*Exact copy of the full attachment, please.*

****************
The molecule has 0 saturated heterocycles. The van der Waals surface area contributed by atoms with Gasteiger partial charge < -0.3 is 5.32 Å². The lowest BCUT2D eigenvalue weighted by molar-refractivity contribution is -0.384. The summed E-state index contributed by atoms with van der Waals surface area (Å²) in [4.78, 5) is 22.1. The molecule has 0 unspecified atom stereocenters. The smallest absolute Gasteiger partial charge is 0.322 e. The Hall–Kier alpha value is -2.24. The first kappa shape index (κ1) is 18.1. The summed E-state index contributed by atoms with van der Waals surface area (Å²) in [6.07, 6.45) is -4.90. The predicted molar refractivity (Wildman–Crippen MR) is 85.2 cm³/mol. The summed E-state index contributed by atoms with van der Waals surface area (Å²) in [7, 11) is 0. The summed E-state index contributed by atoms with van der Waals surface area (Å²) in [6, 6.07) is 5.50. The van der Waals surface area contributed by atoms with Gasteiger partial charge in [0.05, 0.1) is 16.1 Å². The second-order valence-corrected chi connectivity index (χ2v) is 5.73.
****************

The molecule has 0 saturated heterocycles. The van der Waals surface area contributed by atoms with Gasteiger partial charge < -0.3 is 5.32 Å². The lowest BCUT2D eigenvalue weighted by molar-refractivity contribution is -0.384. The summed E-state index contributed by atoms with van der Waals surface area (Å²) in [4.78, 5) is 22.1. The molecule has 0 unspecified atom stereocenters. The smallest absolute Gasteiger partial charge is 0.322 e. The Hall–Kier alpha value is -2.24. The first kappa shape index (κ1) is 18.1. The summed E-state index contributed by atoms with van der Waals surface area (Å²) in [6.07, 6.45) is -4.90. The predicted molar refractivity (Wildman–Crippen MR) is 85.2 cm³/mol. The summed E-state index contributed by atoms with van der Waals surface area (Å²) in [7, 11) is 0. The summed E-state index contributed by atoms with van der Waals surface area (Å²) in [6, 6.07) is 5.50. The van der Waals surface area contributed by atoms with Gasteiger partial charge in [0.05, 0.1) is 16.1 Å². The second-order valence-corrected chi connectivity index (χ2v) is 5.73.